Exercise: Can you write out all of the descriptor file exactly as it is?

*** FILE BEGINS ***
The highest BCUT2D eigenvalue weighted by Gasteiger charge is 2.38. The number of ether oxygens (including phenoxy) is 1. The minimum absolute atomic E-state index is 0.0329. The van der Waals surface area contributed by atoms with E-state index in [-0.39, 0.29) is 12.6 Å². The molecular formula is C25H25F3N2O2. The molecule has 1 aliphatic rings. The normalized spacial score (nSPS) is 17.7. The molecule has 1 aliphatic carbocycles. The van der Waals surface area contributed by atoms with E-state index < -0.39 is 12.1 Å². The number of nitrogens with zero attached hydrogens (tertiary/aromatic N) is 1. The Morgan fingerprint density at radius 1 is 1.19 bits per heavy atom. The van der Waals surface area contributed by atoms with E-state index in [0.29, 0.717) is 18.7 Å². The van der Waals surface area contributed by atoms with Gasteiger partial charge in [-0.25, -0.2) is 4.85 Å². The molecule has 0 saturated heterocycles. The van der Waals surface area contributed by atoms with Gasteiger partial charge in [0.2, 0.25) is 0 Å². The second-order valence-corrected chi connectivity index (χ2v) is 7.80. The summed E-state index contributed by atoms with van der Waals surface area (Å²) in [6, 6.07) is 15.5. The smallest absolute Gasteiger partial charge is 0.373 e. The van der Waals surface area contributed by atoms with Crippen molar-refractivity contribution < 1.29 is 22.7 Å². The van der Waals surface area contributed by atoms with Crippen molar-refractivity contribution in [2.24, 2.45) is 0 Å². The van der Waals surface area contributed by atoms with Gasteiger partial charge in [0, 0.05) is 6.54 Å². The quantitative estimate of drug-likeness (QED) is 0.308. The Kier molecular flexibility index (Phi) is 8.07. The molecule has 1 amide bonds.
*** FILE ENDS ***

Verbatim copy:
The highest BCUT2D eigenvalue weighted by Gasteiger charge is 2.38. The number of ether oxygens (including phenoxy) is 1. The minimum absolute atomic E-state index is 0.0329. The van der Waals surface area contributed by atoms with E-state index in [-0.39, 0.29) is 12.6 Å². The molecular formula is C25H25F3N2O2. The molecule has 1 aliphatic rings. The normalized spacial score (nSPS) is 17.7. The molecule has 1 aliphatic carbocycles. The van der Waals surface area contributed by atoms with E-state index < -0.39 is 12.1 Å². The number of nitrogens with zero attached hydrogens (tertiary/aromatic N) is 1. The Morgan fingerprint density at radius 1 is 1.19 bits per heavy atom. The van der Waals surface area contributed by atoms with E-state index in [0.29, 0.717) is 18.7 Å². The van der Waals surface area contributed by atoms with Gasteiger partial charge in [-0.25, -0.2) is 4.85 Å². The molecule has 0 saturated heterocycles. The van der Waals surface area contributed by atoms with Gasteiger partial charge in [0.2, 0.25) is 0 Å². The second-order valence-corrected chi connectivity index (χ2v) is 7.80. The summed E-state index contributed by atoms with van der Waals surface area (Å²) in [6, 6.07) is 15.5. The smallest absolute Gasteiger partial charge is 0.373 e. The van der Waals surface area contributed by atoms with Crippen molar-refractivity contribution < 1.29 is 22.7 Å². The van der Waals surface area contributed by atoms with Crippen molar-refractivity contribution in [2.24, 2.45) is 0 Å². The van der Waals surface area contributed by atoms with Gasteiger partial charge in [0, 0.05) is 6.54 Å². The quantitative estimate of drug-likeness (QED) is 0.308. The Kier molecular flexibility index (Phi) is 8.07. The molecule has 1 amide bonds.